This is where graph technologies come in. Graph data platforms are able to store relations and connections natively along with the data. It becomes much easier to detect innovative patterns in real time by observing traversals through the same nodes which would generally go undetected in traditional systems if this isn't a precondition that is set beforehand. In a nutshell, a graph helps express data. It collects all the data into one central location and stores nodes and relationships instead of tables, or documents.
Graph databases navigate deep hierarchies, find hidden connections between distant items, and discover inter-relationships between items. A graph data platform framework fights fraud by allowing one to detect and predict fraud and anomalies at scale, using the existing connections between the data points. It can identify patterns and create a feedback loop of insights. Graph technology uncovers a variety of important fraud patterns – all in real time – from fraud rings and collusive groups, to educated criminals operating on their own. It offers a variety of analytical approaches to identify fraud and anomalies, ranging from localized query patterns to machine learning–based insights.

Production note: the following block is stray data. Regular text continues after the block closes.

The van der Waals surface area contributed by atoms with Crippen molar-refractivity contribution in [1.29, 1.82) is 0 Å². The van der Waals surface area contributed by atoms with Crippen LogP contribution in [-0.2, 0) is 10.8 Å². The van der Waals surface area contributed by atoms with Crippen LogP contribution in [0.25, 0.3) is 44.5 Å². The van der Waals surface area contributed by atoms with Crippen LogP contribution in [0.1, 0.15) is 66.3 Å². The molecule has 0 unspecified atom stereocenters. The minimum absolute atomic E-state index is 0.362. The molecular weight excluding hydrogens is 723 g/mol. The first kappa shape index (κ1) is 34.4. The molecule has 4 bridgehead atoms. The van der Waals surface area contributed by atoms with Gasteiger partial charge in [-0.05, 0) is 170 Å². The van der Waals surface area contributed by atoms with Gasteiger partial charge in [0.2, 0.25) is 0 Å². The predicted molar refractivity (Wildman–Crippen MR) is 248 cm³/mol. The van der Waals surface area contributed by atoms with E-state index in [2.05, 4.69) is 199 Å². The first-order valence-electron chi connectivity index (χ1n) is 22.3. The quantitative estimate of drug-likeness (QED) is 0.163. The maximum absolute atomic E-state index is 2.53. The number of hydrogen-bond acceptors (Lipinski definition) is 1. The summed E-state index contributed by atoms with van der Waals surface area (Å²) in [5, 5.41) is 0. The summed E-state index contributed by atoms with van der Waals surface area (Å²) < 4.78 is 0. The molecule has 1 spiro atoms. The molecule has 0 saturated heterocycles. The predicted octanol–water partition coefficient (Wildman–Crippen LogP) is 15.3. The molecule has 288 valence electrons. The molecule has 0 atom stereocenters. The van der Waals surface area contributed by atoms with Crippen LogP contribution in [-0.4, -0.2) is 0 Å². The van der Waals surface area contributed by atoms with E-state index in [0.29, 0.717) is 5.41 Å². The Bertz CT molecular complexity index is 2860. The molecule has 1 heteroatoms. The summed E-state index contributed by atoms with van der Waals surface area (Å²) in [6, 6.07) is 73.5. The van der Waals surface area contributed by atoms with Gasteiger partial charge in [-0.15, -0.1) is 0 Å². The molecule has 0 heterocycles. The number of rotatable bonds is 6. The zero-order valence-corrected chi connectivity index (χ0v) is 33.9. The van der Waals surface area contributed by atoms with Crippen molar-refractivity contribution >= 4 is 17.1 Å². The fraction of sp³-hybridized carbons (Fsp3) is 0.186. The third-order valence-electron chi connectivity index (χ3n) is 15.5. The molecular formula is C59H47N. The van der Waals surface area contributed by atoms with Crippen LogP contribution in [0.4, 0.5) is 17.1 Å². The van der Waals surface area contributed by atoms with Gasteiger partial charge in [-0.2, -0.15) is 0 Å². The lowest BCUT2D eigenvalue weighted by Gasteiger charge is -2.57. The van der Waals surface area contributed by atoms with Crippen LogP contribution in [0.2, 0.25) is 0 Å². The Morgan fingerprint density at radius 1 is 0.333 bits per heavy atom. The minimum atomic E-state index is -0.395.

To share an example, compliance expert KERBEROS needed a solution to check and document suspected cases of money laundering and, if necessary, report them to the authorities. They implemented a graph database solution that today maps approximately 150,000 people, companies and documents, as well as approximately 750,000 relationships between these entities. If suspicious transactions are detected, they are analyzed together with all relevant information and documents in the graph. Instead of taking a superficial look at relationships, legal experts can now uncover relationships only apparent at the second or third level.